Described as an art fair for a new generation of art buyers, The Other Art Fair in Sydney presents a selection of over 100 independent artists with works ranging in price from under $100 to over $1000. Presented by Saatchi Art and held at The Cutaway at Barangaroo, The Other Art Fair also delivers performance art, DJ sets, art installations, as well as food trucks and a bar. Cancelled in 2020 due to COVID-19, The Fair is back bigger and better than ever with an interesting range of works spanning from photography to mixed media canvas and even tattoo artistry.
Wandering around the venue there were some very clear trends and overarching themes: large florals and just general images of nature make numerous appearances, animals, and in particular, Australiana are a huge influence, circle canvases are surprisingly popular, as are aerial paintings and photographs (amazing what you can do with a done these days) and the always popular, fan-favourite, disciples of Impressionism are heavily represented.
Although impressed by many of the artists represented, there were four who stood out from the crowd.
Jon Setter takes close up photographs of seemingly mundane, everyday urban objects – a yellow fence, a tiled step, a metal post – and elevates them to works of curiosity. It is clear that colour, shape, pattern and depth are aspects that heavily inform Setter’s subject matter, the artist often elevating the unseen. The geometric style and vibrant colours are reminiscent of Australian painter Jeffrey Smart. In particular, the similarities between Setter’s Yellow, Black and Grey 2 (2018) and Smart’s Portrait of Clive James (1991-92) are hard to ignore. The vibrancy of his work, coupled with the macro style of photography, will ensure you never look at your old fence in the same way again.
There is something intensely joyful about the work of Nicole Law. Perhaps it’s the bright colours, the incorporation of glitter or the fact she calls her small canvases ‘Disco Babies’ – but something about Law’s work makes me smile. There is a distinctive stylized quality to the canvases that gives them an almost Mambo-esque appeal. The bold lines and even bolder colours are attention grabbing and if I ever needed proof that colours can elevate your mood, I found it in Law’s work. In particular, Sturt’s Desert Disco (2021) is a stand-out.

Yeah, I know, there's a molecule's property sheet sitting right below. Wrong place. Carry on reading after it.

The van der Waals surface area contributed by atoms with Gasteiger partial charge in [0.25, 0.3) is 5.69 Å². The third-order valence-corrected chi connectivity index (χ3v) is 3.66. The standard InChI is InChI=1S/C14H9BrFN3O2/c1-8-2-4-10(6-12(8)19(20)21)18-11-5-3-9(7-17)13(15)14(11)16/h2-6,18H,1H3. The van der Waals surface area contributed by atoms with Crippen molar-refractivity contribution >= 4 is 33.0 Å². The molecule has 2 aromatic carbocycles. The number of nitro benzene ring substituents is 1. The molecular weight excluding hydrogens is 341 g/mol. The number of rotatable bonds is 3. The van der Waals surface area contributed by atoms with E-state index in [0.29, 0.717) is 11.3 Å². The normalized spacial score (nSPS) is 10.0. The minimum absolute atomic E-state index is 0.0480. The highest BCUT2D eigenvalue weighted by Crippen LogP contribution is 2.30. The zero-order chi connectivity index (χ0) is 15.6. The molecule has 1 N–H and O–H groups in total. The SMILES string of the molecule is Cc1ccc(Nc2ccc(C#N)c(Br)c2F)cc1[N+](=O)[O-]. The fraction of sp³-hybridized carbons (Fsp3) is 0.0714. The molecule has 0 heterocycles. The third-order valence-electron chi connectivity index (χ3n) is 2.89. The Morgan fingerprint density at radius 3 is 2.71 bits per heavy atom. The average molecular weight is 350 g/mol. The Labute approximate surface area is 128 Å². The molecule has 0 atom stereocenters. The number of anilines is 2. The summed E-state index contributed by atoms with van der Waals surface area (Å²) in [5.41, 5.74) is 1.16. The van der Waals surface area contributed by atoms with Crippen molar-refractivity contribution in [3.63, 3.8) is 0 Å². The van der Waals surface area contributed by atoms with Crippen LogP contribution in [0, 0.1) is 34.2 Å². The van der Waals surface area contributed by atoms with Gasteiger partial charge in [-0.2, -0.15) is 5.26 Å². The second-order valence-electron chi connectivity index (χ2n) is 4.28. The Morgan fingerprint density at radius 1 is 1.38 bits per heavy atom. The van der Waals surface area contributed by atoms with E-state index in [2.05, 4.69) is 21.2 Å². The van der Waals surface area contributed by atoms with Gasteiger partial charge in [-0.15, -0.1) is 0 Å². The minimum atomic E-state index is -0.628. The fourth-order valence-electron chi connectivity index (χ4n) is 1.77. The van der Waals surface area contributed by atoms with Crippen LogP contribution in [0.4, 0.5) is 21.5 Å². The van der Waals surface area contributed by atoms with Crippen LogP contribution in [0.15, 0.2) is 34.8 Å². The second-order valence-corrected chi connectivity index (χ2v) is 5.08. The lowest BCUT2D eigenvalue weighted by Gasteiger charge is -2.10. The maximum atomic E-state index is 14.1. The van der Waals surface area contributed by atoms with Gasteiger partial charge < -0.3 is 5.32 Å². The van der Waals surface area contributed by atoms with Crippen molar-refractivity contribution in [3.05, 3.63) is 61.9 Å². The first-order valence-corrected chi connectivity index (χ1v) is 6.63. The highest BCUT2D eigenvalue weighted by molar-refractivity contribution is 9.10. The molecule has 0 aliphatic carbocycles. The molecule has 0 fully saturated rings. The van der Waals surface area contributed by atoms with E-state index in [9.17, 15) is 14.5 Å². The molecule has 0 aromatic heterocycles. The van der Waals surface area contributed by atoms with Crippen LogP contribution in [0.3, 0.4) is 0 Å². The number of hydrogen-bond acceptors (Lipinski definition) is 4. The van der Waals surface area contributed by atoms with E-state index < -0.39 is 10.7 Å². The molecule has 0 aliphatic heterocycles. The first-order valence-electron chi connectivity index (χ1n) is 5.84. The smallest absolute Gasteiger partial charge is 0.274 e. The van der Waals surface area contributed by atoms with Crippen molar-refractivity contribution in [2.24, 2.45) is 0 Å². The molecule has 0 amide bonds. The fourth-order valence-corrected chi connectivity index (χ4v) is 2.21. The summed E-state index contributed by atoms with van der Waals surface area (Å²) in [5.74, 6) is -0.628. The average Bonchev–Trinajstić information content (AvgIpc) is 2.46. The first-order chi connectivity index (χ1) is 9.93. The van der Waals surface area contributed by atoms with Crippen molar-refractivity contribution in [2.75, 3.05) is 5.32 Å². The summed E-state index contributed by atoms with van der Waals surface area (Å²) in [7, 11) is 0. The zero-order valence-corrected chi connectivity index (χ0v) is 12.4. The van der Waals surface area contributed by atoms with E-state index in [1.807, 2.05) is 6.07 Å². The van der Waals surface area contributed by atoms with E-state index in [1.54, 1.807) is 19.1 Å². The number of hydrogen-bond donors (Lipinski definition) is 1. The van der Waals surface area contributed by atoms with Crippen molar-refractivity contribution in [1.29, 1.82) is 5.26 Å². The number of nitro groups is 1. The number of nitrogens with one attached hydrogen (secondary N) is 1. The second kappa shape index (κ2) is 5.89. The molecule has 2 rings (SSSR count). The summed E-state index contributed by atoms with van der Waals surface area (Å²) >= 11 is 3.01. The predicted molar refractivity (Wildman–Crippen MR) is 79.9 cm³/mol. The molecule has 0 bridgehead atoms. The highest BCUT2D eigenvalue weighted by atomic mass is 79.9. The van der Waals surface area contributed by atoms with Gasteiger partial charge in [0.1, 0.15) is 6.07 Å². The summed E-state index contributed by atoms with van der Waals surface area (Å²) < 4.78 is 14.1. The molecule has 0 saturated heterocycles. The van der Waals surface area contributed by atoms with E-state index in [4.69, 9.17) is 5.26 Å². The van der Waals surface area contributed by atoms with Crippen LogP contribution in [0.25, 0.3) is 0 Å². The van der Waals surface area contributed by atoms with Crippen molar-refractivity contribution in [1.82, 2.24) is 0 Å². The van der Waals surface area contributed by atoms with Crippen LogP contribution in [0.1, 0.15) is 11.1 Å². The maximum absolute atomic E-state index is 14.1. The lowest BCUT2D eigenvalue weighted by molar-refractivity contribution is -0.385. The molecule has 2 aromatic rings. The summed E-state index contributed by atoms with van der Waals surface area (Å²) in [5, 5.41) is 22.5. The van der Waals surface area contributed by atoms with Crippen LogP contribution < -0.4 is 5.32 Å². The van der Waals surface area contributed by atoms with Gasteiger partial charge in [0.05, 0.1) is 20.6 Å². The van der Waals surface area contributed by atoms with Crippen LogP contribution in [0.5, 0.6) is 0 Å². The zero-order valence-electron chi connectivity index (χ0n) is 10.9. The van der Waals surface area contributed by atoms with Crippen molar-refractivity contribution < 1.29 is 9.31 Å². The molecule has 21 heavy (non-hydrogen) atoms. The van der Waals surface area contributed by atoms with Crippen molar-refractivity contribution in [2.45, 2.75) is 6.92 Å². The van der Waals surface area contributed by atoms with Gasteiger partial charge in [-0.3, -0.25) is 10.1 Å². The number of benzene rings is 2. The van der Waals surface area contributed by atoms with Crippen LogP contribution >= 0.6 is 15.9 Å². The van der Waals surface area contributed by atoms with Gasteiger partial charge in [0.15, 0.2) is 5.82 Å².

Now to something completely different, Josh Dykgraaf specialises in image manipulation and illustration. Skilled at Photoshop, the artist takes photographs and creates fascinating and detailed images that make you question what you’re seeing. With a desire to create work which has an impact on people, the series of images presented at The Other Art Fair certainly achieves this. At first glance the work appears to be large scale images of Australian native animals, however, upon closer inspection, the echidna’s spines are actually tree branches, and the galah’s feathers are burnt leaves, embers falling from its tail. You realise the artist has created the images using landscape photography from the aftermath of the 2019 –20 bushfires, and your heart sinks. You’re holding Koobor (2020) is an image of a koala with a baby on its back, but instead of fur the animal is covered in smouldering bushland – it is a poignant and devastating site. Dykgraff’s work is not what it appears to be on the surface and it has a depth I was not expecting.
Marisa Mu is a force to be reckoned with. Her intricate and vibrant paintings centre on the female form and are a celebration of all women. Her figurative works could arguably be seen as political, with pieces depicting Pride and Black Lives Matter, but that would be over-simplifying what is actually an incredibly intricate and deeply personal expression. Perhaps it is the bright colours, but there is a sense of celebration in Mu’s work, of solidarity and community, of the power of speaking out. Maybe this is why her work feels so relevant and timely. It’s definitely why I decided to purchase one of her pieces – along with many, many other collectors that day.
Perhaps you’re embarking on a mild flirtation with art, or perhaps you are already embroiled in a full on relationship with it – whatever your situation – The Other Art Fair is for you. For anyone interested in starting an art collection but fears they know nothing about art, The Other Art Fair is less intimidating than a gallery and a lot less expensive. I love that you can interact with the artists and speak to them about their work, there’s no pressure on you to purchase anything and while the pretension ordinarily associated with the art world is still present, it is far less obnoxious.
FOUR AND A HALF STARS (OUT OF FIVE)
While the in person event is done, a virtual edition is on now. For more information on The Other Art Fair, head to the website.
Reviewer attended on 18 March 2021.